Several times I heard similar stories of big fish, or whales, miraculously rescuing boat people at sea. Whales, I discovered, are sacred to these fishermen.
“One time I was going to shoot a whale that came up near our boat,” my guide Sonny once told me. “My daddy, he scream and stop me. Never shoot a whale, he told me. They bring good fortune to fishermen.”
Outside of Vung Tau, it happens, the bleached skeleton of a whale guards the town’s entrance. Who’s to say where symbolism ends and the miraculous begins?
WHEN YOU REALIZE what these children have seen with those lovely eyes of theirs!” exclaimed Susan Hunt, principal of Biloxi’s Gorenflo Elementary School, as we toured her classrooms for several hours one weekday morning.
“They’re doing very well here. They excel in math and art, and most of them pick right up on English. They can speak it much better than their parents. At home they are the ones to answer the phone, read the mail, and talk to visitors. But it does cause some problems within the family. Among the Vietnamese, children are traditionally seen, not heard. But here they know much more about what’s going on than their elders. It makes the parents feel inferior, and the children even start talking back—which used to be unheard of.
“But aren’t they beautiful?” Susan asked, as we sat down at a cafeteria table to share lunch with a group of Vietnamese children. One little girl’s sparkling eyes attracted mine. She looked perhaps eight, but Susan told me she was actually 14—old enough to remember the war, the boats, and the pirates.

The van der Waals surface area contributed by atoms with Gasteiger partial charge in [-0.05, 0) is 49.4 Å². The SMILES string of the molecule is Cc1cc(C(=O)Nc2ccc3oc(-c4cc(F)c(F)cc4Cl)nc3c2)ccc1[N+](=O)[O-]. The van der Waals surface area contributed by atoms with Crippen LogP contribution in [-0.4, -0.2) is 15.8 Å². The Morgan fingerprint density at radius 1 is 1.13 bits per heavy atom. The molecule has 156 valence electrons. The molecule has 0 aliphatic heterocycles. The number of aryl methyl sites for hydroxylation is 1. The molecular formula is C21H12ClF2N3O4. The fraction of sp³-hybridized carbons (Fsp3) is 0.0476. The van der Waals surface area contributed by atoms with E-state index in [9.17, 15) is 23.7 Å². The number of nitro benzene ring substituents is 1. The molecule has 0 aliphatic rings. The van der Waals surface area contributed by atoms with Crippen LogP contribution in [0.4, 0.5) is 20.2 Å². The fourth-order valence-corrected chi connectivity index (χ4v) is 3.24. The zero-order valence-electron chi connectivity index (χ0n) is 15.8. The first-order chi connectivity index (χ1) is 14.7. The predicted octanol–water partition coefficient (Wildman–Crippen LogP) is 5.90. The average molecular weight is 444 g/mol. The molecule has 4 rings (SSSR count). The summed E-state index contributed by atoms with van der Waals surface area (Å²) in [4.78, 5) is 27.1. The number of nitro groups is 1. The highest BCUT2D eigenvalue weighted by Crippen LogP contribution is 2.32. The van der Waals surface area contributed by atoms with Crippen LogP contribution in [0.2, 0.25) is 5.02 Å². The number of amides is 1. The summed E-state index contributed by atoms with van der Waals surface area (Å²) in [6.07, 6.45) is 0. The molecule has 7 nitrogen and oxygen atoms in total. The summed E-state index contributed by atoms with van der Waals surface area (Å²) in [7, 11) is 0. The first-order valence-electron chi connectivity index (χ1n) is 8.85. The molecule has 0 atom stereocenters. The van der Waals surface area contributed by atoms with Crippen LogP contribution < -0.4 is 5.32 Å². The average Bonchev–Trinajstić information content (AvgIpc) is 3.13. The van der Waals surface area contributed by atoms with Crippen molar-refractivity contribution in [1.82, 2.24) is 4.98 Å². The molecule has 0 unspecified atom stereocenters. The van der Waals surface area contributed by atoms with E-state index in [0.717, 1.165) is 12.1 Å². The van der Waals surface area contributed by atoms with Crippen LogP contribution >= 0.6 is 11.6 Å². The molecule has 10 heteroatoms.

“Once in a while a few of the other children, they pick on us,” the girl told me. “They laugh at us and throw things. They call us names—Vietcong, gooks. They try to beat us up.” Her eyes gleamed with dark defiance. “But we don’t run away,” she said. “We don’t scare. . . .”
I ATTENDED A NIGHT CLASS in English as a Second Language at a local high school in Biloxi. Sponsored by the state of Mississippi and funded by the federal government, the classes are organized by pro¬gram coordinator Jane O’Brien for Catholic Social and Community Services of Biloxi. Jane sat beside me as a score of young Vietnamese grappled with the maddening com-plexities of the English language.